GENESIS-L and GENESIS-N will both sport an experimental propulsion module. The AIS-gPPT3-1C thruster is a Micro Pulsed Plasma Thruster developed and manufactured by Applied Ion Systems. This thruster uses Teflon as fuel, is designed to fire up to 500 pulses, and could raise the satellites’ orbits by up to nine meters in one month. The satellite’s flight computer will activate the thruster one week after launch and will fire it once every orbit until the fuel is depleted.

FOSSA Systems – FossaSat-1b/2

FOSSA Systems is a company based in Spain creating so called PocketQubes (1P PocketQube is defined as 5 cm x 5 cm x 5 cm) for Internet of Things (IoT) and Earth observation (EO) use. On this mission, FOSSA Systems flies its 1P FossaSat-1b and 2P FossaSat-2 together with Libre Space Foundation. Both satellites will be deployed by Libre Space’s PicoBus dispenser.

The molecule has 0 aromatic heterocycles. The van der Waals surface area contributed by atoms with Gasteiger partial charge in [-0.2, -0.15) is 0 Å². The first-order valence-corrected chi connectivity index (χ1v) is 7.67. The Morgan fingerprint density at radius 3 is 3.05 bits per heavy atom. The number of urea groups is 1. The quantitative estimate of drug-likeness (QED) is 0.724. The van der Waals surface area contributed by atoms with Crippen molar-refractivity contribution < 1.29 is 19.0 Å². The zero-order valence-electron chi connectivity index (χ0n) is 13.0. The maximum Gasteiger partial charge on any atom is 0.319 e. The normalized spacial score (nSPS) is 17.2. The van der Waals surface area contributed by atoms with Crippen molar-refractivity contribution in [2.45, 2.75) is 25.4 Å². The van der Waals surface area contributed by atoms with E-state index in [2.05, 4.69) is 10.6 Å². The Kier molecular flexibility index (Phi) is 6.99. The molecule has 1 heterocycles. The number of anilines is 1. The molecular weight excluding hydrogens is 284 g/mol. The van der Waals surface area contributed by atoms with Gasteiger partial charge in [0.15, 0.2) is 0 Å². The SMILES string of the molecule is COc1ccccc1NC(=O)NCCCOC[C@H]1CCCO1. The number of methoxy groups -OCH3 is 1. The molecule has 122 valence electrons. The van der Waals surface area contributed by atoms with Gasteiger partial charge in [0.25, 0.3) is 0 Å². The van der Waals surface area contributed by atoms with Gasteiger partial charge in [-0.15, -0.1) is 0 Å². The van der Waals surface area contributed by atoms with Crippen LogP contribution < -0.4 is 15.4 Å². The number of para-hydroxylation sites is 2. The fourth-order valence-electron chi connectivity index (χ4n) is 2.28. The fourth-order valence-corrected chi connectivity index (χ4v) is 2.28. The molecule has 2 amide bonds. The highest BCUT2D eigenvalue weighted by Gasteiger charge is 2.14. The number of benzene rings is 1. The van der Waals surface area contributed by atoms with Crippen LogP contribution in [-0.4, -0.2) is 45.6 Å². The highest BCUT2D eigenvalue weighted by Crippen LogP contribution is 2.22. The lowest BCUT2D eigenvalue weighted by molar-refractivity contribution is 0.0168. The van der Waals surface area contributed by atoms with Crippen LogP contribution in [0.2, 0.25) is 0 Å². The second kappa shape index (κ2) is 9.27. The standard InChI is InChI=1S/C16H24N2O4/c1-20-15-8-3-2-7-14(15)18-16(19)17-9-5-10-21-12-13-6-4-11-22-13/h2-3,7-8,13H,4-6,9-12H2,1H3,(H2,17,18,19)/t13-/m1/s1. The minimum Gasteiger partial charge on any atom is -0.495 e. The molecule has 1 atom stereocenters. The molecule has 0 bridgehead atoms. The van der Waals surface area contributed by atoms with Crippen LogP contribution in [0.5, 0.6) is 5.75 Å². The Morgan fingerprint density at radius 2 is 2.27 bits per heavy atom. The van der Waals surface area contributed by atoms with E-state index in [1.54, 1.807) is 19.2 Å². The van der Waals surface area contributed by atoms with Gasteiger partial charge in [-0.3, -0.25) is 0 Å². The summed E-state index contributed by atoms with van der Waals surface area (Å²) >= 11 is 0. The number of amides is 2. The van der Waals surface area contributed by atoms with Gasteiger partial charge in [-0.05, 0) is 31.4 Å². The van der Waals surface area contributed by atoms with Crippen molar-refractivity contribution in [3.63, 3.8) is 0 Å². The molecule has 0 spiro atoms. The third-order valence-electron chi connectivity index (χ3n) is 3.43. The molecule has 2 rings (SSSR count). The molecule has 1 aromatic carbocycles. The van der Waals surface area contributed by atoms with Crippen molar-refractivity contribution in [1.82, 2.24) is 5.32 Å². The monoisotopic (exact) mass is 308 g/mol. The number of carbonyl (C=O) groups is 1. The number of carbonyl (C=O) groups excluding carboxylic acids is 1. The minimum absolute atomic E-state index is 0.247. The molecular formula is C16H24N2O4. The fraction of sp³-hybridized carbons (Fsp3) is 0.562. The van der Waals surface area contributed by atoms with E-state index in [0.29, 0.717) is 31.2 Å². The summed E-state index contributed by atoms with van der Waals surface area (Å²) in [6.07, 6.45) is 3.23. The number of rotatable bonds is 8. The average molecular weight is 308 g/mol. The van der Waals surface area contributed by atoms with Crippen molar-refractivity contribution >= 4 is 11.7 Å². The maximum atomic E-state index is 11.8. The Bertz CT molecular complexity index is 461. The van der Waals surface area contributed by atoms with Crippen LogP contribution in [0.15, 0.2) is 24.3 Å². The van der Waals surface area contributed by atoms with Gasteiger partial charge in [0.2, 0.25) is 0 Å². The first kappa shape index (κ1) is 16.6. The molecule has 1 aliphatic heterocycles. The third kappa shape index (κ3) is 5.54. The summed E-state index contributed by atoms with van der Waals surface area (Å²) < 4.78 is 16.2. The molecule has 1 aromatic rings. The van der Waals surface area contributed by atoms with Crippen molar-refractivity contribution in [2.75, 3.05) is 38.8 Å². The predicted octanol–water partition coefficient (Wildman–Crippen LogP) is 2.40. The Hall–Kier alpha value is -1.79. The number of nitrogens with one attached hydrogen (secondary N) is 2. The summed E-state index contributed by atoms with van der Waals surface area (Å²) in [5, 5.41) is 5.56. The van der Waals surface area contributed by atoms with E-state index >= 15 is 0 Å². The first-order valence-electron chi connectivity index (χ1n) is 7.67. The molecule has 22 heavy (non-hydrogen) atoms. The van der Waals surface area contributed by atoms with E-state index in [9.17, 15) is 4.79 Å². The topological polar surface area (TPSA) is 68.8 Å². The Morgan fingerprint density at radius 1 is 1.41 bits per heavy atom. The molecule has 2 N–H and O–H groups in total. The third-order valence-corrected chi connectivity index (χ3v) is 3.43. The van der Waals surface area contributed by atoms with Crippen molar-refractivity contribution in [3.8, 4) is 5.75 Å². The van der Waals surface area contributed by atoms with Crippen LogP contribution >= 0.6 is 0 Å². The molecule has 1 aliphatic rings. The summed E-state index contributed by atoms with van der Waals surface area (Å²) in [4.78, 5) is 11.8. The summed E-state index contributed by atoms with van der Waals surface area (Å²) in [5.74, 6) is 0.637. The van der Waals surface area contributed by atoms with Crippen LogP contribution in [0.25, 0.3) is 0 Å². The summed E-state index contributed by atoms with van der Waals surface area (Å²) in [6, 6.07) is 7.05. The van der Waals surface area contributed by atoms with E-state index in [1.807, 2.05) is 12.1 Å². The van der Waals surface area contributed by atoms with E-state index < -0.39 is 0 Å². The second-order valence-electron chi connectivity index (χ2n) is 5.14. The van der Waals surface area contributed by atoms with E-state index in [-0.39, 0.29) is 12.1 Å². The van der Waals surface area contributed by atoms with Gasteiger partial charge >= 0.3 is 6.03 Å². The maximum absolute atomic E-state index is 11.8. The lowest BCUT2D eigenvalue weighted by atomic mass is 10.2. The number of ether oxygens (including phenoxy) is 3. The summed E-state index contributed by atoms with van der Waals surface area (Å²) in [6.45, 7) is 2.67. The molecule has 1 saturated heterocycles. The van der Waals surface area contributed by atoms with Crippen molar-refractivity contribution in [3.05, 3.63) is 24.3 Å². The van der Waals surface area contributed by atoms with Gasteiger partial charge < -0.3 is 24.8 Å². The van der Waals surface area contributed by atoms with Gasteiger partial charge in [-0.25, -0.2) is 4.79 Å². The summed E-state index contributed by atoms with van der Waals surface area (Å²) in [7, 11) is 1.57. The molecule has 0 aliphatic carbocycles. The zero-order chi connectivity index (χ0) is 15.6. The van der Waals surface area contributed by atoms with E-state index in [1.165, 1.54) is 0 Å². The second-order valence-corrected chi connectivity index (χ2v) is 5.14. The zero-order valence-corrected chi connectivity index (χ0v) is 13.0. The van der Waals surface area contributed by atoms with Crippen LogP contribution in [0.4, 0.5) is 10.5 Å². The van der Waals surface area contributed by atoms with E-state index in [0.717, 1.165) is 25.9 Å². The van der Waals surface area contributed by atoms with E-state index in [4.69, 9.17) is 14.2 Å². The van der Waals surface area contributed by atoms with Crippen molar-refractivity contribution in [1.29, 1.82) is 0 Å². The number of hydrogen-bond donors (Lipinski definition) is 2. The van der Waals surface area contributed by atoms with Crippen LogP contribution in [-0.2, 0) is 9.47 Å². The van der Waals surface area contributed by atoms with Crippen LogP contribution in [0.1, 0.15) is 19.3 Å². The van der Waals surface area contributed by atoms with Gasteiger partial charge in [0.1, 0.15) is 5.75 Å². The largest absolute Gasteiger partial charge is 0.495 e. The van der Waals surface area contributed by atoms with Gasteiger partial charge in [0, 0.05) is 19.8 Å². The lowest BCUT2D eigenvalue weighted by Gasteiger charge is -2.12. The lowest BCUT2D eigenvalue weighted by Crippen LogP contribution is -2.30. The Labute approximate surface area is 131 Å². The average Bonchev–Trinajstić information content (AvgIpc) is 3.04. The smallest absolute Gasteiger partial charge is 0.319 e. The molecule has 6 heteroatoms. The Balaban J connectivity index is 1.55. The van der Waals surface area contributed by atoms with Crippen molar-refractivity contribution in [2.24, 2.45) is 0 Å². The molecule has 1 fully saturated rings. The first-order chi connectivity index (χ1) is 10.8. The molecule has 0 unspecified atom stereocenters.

FossaSat-1b and FossaSat-2 prior to integration into PicoBus. (Credit: FOSSA Systems)


FossaSat-1b is an upgraded version of the company’s first launched PocketQube called FossaSat-1. FossaSat-1 was successfully launched on Rocket Lab’s 10th mission Running Out Of Fingers and became the first PocketQube launched by Spain. Compared to FossaSat-1, FossaSat-1b doesn’t feature deployable solar panels, but overall upgraded systems.


FossaSat-2 is a test bed for FOSSA System’s future FossaSat-2 Evolved satellite. This 2P test satellite will feature several experimental instruments as well as novel EO payload. On board are a fully magnetorquer-based Attitude Determination and Control System (ADCS), and a Global Navigation Satellite System (GNSS) experiment supported by the ESA Galileo Science Office for studying PocketQube tracking in LEO. Furthermore, FossaSat-2 sports improved low powered LoRa IoT store & forward capability, Gaussian frequency-shift keying (GFSK), and Morse downlink.